Giant tech companies don’t usually cut sympathetic figures in court but, on Thursday, a federal judge in decided that the lawyers who had been harassing them with a frivolous lawsuit deserved to be punished.
In a decision issued in San Jose, U.S. District Judge Lucy Koh — last seen overseeing the Apple-Samsung patent damages trial — found that a lawsuit that accused AOL and Microsoft of cooking up a bogus patent auction with the help of Goldman Sachs was “frivolous” and “utterly lacking” in facts.
The lawyers in question will have to pick up AOL’s legal tab, and Judge Koh is also preparing to set out other punishments, which could include fines and disciplinary measures.
The case in question came about after AOL sold a portfolio of patents at auction to Microsoft for over $1 billion in April 2012, causing AOL’s share price to soar. One month later, the Rosenfarb Law Firm hit AOL with a class-action lawsuit that alleged that the auction was a “sham” and that the two companies had decided to do the deal months earlier.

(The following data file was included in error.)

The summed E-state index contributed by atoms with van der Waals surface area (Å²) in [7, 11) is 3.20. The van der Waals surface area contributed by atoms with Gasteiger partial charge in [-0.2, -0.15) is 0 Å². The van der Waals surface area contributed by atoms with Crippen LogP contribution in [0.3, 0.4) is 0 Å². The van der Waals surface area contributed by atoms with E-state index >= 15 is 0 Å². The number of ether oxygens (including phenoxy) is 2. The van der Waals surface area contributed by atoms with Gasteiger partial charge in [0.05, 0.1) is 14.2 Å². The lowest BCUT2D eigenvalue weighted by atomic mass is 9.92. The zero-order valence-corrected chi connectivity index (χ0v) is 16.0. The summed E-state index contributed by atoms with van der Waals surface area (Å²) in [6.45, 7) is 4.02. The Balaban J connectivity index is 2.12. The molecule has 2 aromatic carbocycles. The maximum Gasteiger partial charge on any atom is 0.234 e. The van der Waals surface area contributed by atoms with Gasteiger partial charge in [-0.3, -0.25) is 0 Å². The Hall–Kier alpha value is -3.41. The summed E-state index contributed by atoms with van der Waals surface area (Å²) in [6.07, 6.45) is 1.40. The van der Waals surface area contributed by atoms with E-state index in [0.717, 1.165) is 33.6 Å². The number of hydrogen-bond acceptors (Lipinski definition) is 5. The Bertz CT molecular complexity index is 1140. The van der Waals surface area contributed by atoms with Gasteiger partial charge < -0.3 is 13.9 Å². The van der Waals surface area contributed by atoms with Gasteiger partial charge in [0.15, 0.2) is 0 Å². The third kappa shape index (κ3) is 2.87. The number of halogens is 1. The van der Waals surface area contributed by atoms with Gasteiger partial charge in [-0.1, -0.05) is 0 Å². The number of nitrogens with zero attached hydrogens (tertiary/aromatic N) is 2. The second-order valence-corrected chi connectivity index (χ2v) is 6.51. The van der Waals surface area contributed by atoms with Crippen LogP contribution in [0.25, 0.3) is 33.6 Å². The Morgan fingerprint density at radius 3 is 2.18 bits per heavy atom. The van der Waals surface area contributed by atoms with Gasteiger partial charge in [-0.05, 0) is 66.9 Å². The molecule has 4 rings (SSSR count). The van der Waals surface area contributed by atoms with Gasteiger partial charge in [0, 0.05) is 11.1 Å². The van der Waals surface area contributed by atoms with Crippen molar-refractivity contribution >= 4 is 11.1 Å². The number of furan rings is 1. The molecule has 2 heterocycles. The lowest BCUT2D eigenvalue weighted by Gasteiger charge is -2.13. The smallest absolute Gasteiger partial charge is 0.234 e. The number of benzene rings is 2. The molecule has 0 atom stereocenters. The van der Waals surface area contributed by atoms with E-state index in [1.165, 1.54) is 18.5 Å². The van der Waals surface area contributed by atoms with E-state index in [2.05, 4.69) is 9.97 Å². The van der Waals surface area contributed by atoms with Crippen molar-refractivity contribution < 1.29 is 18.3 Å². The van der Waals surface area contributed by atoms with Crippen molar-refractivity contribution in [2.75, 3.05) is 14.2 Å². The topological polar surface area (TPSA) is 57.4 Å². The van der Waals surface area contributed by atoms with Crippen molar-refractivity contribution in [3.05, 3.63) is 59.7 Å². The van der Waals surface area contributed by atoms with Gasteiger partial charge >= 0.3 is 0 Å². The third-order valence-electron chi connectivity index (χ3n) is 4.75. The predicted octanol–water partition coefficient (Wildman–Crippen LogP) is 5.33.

The point of the purported “sham” and “secret deal” was to depress the price of AOL’s shares, allowing the company to buy them back before they popped on the news of the auction.
The court initially threw out the claim when it learned the allegations were based on a single, pseudonymous blog post. The lawyers then tried to claim that a Reuters news story pointed to a conspiracy, but the court found the story described nothing of the sort.
You can read Koh’s order here, which was spotted by the SDNYblog.
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